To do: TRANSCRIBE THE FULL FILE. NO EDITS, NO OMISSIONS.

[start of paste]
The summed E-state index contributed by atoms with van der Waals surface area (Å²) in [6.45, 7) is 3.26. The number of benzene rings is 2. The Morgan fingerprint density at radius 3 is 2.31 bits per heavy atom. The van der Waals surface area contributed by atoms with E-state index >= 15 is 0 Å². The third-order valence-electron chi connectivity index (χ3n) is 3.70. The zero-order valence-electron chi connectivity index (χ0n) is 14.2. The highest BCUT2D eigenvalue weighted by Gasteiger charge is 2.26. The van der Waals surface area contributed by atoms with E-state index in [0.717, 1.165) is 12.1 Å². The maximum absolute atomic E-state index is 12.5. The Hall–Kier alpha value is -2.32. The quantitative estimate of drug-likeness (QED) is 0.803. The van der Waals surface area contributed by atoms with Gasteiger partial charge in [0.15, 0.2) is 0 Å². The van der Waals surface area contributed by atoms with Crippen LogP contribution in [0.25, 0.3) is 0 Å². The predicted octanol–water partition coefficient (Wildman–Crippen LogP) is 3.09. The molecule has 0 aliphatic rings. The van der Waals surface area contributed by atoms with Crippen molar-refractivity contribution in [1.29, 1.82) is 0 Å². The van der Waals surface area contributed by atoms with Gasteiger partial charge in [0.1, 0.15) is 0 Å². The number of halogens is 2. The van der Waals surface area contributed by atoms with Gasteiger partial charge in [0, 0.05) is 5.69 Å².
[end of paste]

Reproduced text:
The summed E-state index contributed by atoms with van der Waals surface area (Å²) in [6.45, 7) is 3.26. The number of benzene rings is 2. The Morgan fingerprint density at radius 3 is 2.31 bits per heavy atom. The van der Waals surface area contributed by atoms with E-state index >= 15 is 0 Å². The third-order valence-electron chi connectivity index (χ3n) is 3.70. The zero-order valence-electron chi connectivity index (χ0n) is 14.2. The highest BCUT2D eigenvalue weighted by Gasteiger charge is 2.26. The van der Waals surface area contributed by atoms with E-state index in [0.717, 1.165) is 12.1 Å². The maximum absolute atomic E-state index is 12.5. The Hall–Kier alpha value is -2.32. The quantitative estimate of drug-likeness (QED) is 0.803. The van der Waals surface area contributed by atoms with Gasteiger partial charge in [0.15, 0.2) is 0 Å². The van der Waals surface area contributed by atoms with Crippen LogP contribution in [0.25, 0.3) is 0 Å². The predicted octanol–water partition coefficient (Wildman–Crippen LogP) is 3.09. The molecule has 0 aliphatic rings. The van der Waals surface area contributed by atoms with Crippen molar-refractivity contribution in [1.29, 1.82) is 0 Å². The van der Waals surface area contributed by atoms with Gasteiger partial charge in [0.1, 0.15) is 0 Å². The number of halogens is 2. The van der Waals surface area contributed by atoms with Gasteiger partial charge in [0, 0.05) is 5.69 Å².